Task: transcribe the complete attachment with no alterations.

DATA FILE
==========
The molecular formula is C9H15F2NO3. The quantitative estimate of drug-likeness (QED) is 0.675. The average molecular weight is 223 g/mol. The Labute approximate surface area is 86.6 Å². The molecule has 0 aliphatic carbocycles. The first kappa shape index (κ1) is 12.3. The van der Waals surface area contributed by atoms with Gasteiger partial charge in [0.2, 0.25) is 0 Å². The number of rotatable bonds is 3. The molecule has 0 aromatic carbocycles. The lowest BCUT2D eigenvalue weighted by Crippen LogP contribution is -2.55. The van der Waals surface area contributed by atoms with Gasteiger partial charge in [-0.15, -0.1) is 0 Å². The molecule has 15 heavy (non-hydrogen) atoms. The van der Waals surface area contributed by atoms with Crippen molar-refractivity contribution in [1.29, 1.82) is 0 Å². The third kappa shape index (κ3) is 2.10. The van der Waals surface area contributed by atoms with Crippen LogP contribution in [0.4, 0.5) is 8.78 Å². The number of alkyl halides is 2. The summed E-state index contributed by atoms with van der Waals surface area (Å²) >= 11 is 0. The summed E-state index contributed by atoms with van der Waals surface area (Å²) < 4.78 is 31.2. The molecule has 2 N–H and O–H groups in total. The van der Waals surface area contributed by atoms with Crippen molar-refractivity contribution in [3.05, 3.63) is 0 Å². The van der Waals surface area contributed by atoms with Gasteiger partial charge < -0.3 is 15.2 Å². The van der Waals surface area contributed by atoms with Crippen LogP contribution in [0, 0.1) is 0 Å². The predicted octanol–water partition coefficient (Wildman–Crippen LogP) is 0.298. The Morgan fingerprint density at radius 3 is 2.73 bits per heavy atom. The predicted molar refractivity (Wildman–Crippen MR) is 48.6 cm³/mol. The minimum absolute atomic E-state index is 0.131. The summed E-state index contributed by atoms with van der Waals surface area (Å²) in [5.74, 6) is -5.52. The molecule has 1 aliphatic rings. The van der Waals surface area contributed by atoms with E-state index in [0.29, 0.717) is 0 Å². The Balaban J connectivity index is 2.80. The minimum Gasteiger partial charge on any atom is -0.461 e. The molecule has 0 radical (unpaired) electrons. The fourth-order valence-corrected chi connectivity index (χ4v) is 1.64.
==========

The molecular formula is C9H15F2NO3. The quantitative estimate of drug-likeness (QED) is 0.675. The average molecular weight is 223 g/mol. The Labute approximate surface area is 86.6 Å². The molecule has 0 aliphatic carbocycles. The first kappa shape index (κ1) is 12.3. The van der Waals surface area contributed by atoms with Gasteiger partial charge in [0.2, 0.25) is 0 Å². The number of rotatable bonds is 3. The molecule has 0 aromatic carbocycles. The lowest BCUT2D eigenvalue weighted by Crippen LogP contribution is -2.55. The van der Waals surface area contributed by atoms with Gasteiger partial charge in [-0.15, -0.1) is 0 Å². The molecule has 15 heavy (non-hydrogen) atoms. The van der Waals surface area contributed by atoms with Crippen molar-refractivity contribution in [1.29, 1.82) is 0 Å². The third kappa shape index (κ3) is 2.10. The van der Waals surface area contributed by atoms with Crippen LogP contribution in [0.4, 0.5) is 8.78 Å². The number of alkyl halides is 2. The summed E-state index contributed by atoms with van der Waals surface area (Å²) >= 11 is 0. The summed E-state index contributed by atoms with van der Waals surface area (Å²) < 4.78 is 31.2. The molecule has 2 N–H and O–H groups in total. The van der Waals surface area contributed by atoms with Crippen molar-refractivity contribution in [3.05, 3.63) is 0 Å². The van der Waals surface area contributed by atoms with Gasteiger partial charge < -0.3 is 15.2 Å². The van der Waals surface area contributed by atoms with Crippen LogP contribution in [0, 0.1) is 0 Å². The predicted octanol–water partition coefficient (Wildman–Crippen LogP) is 0.298. The Morgan fingerprint density at radius 3 is 2.73 bits per heavy atom. The predicted molar refractivity (Wildman–Crippen MR) is 48.6 cm³/mol. The minimum absolute atomic E-state index is 0.131. The summed E-state index contributed by atoms with van der Waals surface area (Å²) in [5.74, 6) is -5.52. The molecule has 1 aliphatic rings. The van der Waals surface area contributed by atoms with E-state index in [0.29, 0.717) is 0 Å². The Balaban J connectivity index is 2.80. The minimum Gasteiger partial charge on any atom is -0.461 e. The molecule has 0 radical (unpaired) electrons. The fourth-order valence-corrected chi connectivity index (χ4v) is 1.64.